As businesses prepare to open up while fears of contracting COVID-19 still linger, some are taking steps to try to reduce the risk of spread by using thermal technology to identify potential carriers.
In Vancouver, a locally-owned liquor store has installed a thermal camera system, while a large grocery chain is using handheld temperature scans at the point of entry.
“We thought this was the best, the safest and the most consistent way to screen people,” said Abri van den Berg, General Manager of Value On Liquor Store in Vancouver.
Last Friday, van den Berg had the dual camera system installed which he said is approved by Health Canada as it measures the body temperature of anyone entering the store by scanning their forehead.
“It helps us to screen customers and employees to not have anyone in the store who has an elevated body temperature like a fever,” said van den Berg.
The two camera system relays audible notifications of someone with an elevated temperature to staff, and also pings van den Berg’s cellphone.
“We’ve positioned it by the entrance to the store, so it is scanning people as they’re coming in, so if anyone has a temperature of 37.5 degrees or more it’ll give a warning. A warning over 38 would give an alarm,” he said.
Once staff are then notified of the person, they are then advised to ask the person to leave the store.
“We would politely ask that person to leave the premises, if their body temperature is that high, they’re clearly running a fever, it might not be coronavirus, but they need medical help,” he said.
Van den Berg said since the COVID-19 breakout, they’ve taken extra precautionary steps to ensure that safety comes before profit.
“We’re taking all the precautions we can to keep our staff and consumers safe, we’ve installed plexiglass shields, our staff are wearing PPE while on shift and we’re disinfecting the stores multiple times throughout the days,” he said. “It is expensive, it is the best that money can buy, I’m fortunate the owner has supported us extensively and that he’s willing to invest into our wellbeing.”
While the liquor store has opted for a camera system, T&T Supermarket, which has locations in Ontario, Alberta and British Columbia, is using a hand-held device to measure temperatures of customers.
“Last month, T&T began a voluntary temperature check service in all T&T stores. The service uses an infrared thermometer which can be used at a safe distance with no physical contact,” wrote T&T CEO Tina Lee in a press release. T&T is owned by Loblaw Companies Limited.
Much like at Value On Liquor, Lee said that customers have been responding positively to the new change.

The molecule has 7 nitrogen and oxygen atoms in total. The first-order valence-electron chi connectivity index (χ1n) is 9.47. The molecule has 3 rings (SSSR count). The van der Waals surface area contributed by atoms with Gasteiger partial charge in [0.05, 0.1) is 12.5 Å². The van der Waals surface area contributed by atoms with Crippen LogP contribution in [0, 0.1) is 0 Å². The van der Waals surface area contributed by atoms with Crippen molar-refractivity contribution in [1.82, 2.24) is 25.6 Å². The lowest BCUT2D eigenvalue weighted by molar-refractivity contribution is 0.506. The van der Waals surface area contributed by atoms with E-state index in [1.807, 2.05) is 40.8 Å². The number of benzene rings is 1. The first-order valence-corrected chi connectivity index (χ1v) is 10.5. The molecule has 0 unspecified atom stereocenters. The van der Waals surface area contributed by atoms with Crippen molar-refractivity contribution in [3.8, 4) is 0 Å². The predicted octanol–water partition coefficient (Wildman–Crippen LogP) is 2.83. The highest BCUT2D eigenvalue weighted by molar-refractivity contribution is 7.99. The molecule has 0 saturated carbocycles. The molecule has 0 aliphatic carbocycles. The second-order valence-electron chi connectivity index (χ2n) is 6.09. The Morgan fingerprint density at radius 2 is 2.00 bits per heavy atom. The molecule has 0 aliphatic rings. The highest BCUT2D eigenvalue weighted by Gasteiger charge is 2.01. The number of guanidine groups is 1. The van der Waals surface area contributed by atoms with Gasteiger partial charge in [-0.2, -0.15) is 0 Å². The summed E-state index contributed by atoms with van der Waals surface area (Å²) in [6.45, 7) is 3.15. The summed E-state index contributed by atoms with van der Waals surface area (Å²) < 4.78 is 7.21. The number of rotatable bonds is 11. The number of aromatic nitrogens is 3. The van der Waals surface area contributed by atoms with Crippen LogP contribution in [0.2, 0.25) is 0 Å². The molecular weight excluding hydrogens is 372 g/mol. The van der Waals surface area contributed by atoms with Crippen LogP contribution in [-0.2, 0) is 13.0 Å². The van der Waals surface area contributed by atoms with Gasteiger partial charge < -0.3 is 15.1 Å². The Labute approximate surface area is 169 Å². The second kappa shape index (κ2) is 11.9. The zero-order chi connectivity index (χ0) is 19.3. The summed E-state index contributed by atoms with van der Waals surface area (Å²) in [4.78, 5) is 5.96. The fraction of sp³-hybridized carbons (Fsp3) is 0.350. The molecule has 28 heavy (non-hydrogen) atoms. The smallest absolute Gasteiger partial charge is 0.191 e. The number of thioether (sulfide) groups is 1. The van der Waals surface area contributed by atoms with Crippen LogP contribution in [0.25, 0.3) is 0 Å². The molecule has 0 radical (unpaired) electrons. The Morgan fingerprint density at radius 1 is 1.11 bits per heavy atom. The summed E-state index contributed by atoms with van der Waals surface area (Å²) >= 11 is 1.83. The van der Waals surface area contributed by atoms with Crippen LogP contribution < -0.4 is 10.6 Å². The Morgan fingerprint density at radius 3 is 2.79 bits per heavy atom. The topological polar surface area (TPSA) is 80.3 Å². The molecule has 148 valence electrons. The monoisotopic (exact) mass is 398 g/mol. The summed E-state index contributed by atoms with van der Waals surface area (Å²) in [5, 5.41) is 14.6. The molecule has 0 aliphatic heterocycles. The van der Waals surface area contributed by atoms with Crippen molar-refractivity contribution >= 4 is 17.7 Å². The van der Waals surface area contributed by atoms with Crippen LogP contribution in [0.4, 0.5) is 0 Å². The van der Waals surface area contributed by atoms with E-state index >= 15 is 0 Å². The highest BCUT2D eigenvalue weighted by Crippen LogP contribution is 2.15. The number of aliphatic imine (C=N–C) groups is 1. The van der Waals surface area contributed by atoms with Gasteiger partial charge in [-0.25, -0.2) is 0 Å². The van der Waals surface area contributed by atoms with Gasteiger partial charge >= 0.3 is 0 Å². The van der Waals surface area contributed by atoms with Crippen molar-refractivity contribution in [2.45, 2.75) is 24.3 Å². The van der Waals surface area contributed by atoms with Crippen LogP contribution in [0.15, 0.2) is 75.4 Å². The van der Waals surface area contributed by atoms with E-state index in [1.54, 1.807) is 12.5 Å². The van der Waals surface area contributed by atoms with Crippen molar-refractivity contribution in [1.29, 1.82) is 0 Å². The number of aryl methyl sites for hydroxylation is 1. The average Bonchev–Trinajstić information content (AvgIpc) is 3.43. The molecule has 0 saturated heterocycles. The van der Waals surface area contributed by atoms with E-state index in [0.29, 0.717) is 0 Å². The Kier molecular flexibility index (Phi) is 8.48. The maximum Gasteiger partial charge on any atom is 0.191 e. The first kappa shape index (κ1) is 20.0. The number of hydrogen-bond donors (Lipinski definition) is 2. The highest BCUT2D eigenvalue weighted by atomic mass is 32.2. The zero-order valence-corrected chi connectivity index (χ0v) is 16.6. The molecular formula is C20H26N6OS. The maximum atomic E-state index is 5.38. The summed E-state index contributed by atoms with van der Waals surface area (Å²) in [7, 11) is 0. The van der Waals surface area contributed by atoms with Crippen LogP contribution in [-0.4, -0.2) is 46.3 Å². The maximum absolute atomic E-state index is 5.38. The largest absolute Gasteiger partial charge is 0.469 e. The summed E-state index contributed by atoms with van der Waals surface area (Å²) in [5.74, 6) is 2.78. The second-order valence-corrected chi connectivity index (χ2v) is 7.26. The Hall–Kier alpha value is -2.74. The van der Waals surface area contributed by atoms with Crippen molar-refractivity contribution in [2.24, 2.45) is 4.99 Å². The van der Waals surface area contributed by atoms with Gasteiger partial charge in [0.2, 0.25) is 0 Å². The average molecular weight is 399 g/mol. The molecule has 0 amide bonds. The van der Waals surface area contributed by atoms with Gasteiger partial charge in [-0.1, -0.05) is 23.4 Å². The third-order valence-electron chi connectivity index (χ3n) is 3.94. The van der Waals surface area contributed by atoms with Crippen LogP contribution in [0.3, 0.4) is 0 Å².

“Customers are reacting positively to the service, fully understanding that we all have a role to play in keeping our communities safe,” she wrote.
The company also announced that as of May 11 it will be compulsory for customers shopping in stores to wear masks. The parent company of T&T which runs Real Canadian Superstore, Loblaws, Shoppers Drug Mart and other brands said they do not have any plans to incorporate similar technology or measures at this time.
Concerns of privacy
While van den Berg appreciates other companies taking similar approaches, he believes the handheld version of temperature scans will violate physical distancing measures.
“It’s contrary to social distancing rules, you need an employee to be scanning and they have to get within two metres of every customer to scan them with the handheld device,” he said.
Other than physical distancing, Michael Bryant, Executive Director of the Canadian Civil Liberties Association has greater concerns than just which version of temperature reading is best suited.
“My biggest concern would be the marginalized, the vulnerable and the indigent who don’t have a network of support and where will they go if their temperature is up?” said Bryant.
Van den Berg argues that the system is objective based on trying to find people with high temperatures and there are no biases internally built.
“It’s an automated system with preset parameters, we are not collecting any data, we’re not recording anyone, we are purely measuring their temperature,” he said.
While Bryant is also concerned about how the scanner will work in the summer and against people who live on the streets and don’t have secure housing, van den Berg argues the scan doesn’t account for overall body heat.
“It’s aware of its conditions, it’s not influenced by physical exertion, it only scans the temperature on the forehead and that stays quite consistent,” he said.
Bryant said T&T is taking the right approach by voluntarily asking consumers to take their temperatures compared to Value On Liquor’s system that scans people without getting their consent.
“As long as it is offered voluntarily to people the risks of discrimination and privacy rights are very low, but when it becomes a precondition to any businesses the main obstacle is the humans rights code,” he said.
The concept of temperature scanning is ideal in big cities where walking from one grocery to another may take a few minutes, but if smaller towns adopt the practice, Bryant feels it could have greater effects.
“If in a big city if they get a false positive rating, they walk to another place and get in, but that’s not the choice for many Canadians and this could have an effect on food security and wellness,” he said.
While there is little to no regulation of what is okay and what is not, Bryant thinks municipalities and provinces will need to keep a close eye on how the technology is being used.
“They should be careful, governments will need to step in and mandate and look at this technology before privacy and human rights are being taken for granted,” he said.